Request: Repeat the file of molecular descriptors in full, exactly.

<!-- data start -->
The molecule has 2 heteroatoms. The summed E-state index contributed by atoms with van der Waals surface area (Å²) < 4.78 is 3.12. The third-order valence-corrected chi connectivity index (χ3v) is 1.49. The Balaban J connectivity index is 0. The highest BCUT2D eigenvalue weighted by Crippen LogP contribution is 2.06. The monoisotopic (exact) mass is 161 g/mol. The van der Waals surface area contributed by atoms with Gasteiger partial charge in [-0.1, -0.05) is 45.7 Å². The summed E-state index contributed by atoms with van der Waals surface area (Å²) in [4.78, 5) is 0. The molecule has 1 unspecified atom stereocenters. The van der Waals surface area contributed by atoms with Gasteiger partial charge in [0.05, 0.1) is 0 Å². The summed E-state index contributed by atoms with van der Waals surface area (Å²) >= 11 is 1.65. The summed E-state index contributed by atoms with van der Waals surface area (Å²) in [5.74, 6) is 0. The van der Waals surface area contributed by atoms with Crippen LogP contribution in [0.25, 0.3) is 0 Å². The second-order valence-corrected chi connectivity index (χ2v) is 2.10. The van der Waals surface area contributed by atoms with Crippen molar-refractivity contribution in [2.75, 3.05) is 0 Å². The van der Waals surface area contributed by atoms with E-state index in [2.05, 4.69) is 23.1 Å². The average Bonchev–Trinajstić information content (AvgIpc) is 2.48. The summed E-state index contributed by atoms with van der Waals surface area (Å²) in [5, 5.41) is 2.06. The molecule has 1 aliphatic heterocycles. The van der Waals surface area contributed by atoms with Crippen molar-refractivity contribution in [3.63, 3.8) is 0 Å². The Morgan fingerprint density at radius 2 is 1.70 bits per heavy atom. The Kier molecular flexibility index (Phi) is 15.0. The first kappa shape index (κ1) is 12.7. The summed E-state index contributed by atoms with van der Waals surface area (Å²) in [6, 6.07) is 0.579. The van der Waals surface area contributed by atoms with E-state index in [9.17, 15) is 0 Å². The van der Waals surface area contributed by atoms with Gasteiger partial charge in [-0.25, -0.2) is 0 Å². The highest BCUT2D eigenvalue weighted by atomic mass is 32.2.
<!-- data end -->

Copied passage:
The molecule has 2 heteroatoms. The summed E-state index contributed by atoms with van der Waals surface area (Å²) < 4.78 is 3.12. The third-order valence-corrected chi connectivity index (χ3v) is 1.49. The Balaban J connectivity index is 0. The highest BCUT2D eigenvalue weighted by Crippen LogP contribution is 2.06. The monoisotopic (exact) mass is 161 g/mol. The van der Waals surface area contributed by atoms with Gasteiger partial charge in [-0.1, -0.05) is 45.7 Å². The summed E-state index contributed by atoms with van der Waals surface area (Å²) in [4.78, 5) is 0. The molecule has 1 unspecified atom stereocenters. The van der Waals surface area contributed by atoms with Gasteiger partial charge in [0.05, 0.1) is 0 Å². The summed E-state index contributed by atoms with van der Waals surface area (Å²) >= 11 is 1.65. The summed E-state index contributed by atoms with van der Waals surface area (Å²) in [5.74, 6) is 0. The van der Waals surface area contributed by atoms with Crippen LogP contribution in [0.25, 0.3) is 0 Å². The second-order valence-corrected chi connectivity index (χ2v) is 2.10. The van der Waals surface area contributed by atoms with Crippen molar-refractivity contribution in [2.75, 3.05) is 0 Å². The van der Waals surface area contributed by atoms with E-state index in [2.05, 4.69) is 23.1 Å². The average Bonchev–Trinajstić information content (AvgIpc) is 2.48. The summed E-state index contributed by atoms with van der Waals surface area (Å²) in [5, 5.41) is 2.06. The molecule has 1 aliphatic heterocycles. The van der Waals surface area contributed by atoms with Crippen molar-refractivity contribution in [3.63, 3.8) is 0 Å². The Morgan fingerprint density at radius 2 is 1.70 bits per heavy atom. The Kier molecular flexibility index (Phi) is 15.0. The first kappa shape index (κ1) is 12.7. The summed E-state index contributed by atoms with van der Waals surface area (Å²) in [6, 6.07) is 0.579. The van der Waals surface area contributed by atoms with E-state index in [9.17, 15) is 0 Å². The van der Waals surface area contributed by atoms with Gasteiger partial charge in [-0.25, -0.2) is 0 Å². The highest BCUT2D eigenvalue weighted by atomic mass is 32.2.